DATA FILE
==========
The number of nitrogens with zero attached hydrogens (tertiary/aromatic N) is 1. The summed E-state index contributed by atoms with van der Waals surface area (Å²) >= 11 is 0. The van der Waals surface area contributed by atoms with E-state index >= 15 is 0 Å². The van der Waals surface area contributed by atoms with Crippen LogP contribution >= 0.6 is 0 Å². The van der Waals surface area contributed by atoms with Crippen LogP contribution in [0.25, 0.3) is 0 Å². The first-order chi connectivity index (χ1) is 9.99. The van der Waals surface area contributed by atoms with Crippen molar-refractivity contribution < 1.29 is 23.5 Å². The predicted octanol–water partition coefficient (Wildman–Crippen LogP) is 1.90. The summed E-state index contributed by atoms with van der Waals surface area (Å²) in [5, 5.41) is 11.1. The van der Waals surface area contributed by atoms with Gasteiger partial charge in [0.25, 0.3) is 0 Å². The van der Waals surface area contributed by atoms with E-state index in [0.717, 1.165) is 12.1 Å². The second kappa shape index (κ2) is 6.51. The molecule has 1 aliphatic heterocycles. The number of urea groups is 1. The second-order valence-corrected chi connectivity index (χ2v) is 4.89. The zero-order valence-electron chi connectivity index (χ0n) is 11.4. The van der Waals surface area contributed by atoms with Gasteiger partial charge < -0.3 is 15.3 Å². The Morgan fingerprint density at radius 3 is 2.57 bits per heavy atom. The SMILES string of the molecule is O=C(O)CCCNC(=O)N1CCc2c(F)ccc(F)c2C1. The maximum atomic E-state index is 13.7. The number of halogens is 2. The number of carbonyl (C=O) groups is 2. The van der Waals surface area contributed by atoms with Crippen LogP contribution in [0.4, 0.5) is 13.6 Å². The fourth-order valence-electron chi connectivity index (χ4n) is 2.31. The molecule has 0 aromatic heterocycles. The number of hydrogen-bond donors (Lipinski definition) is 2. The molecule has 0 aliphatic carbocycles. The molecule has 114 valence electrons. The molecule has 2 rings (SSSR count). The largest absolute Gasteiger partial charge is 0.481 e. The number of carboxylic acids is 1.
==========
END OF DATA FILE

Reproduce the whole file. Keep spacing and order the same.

The number of nitrogens with zero attached hydrogens (tertiary/aromatic N) is 1. The summed E-state index contributed by atoms with van der Waals surface area (Å²) >= 11 is 0. The van der Waals surface area contributed by atoms with E-state index >= 15 is 0 Å². The van der Waals surface area contributed by atoms with Crippen LogP contribution >= 0.6 is 0 Å². The van der Waals surface area contributed by atoms with Crippen LogP contribution in [0.25, 0.3) is 0 Å². The first-order chi connectivity index (χ1) is 9.99. The van der Waals surface area contributed by atoms with Crippen molar-refractivity contribution < 1.29 is 23.5 Å². The predicted octanol–water partition coefficient (Wildman–Crippen LogP) is 1.90. The summed E-state index contributed by atoms with van der Waals surface area (Å²) in [5, 5.41) is 11.1. The van der Waals surface area contributed by atoms with Gasteiger partial charge in [0.25, 0.3) is 0 Å². The van der Waals surface area contributed by atoms with E-state index in [0.717, 1.165) is 12.1 Å². The second kappa shape index (κ2) is 6.51. The molecule has 1 aliphatic heterocycles. The number of urea groups is 1. The second-order valence-corrected chi connectivity index (χ2v) is 4.89. The zero-order valence-electron chi connectivity index (χ0n) is 11.4. The van der Waals surface area contributed by atoms with Gasteiger partial charge < -0.3 is 15.3 Å². The Morgan fingerprint density at radius 3 is 2.57 bits per heavy atom. The SMILES string of the molecule is O=C(O)CCCNC(=O)N1CCc2c(F)ccc(F)c2C1. The maximum atomic E-state index is 13.7. The number of halogens is 2. The number of carbonyl (C=O) groups is 2. The van der Waals surface area contributed by atoms with Crippen LogP contribution in [0.4, 0.5) is 13.6 Å². The fourth-order valence-electron chi connectivity index (χ4n) is 2.31. The molecule has 0 aromatic heterocycles. The number of hydrogen-bond donors (Lipinski definition) is 2. The molecule has 0 aliphatic carbocycles. The molecule has 114 valence electrons. The molecule has 2 rings (SSSR count). The largest absolute Gasteiger partial charge is 0.481 e. The number of carboxylic acids is 1.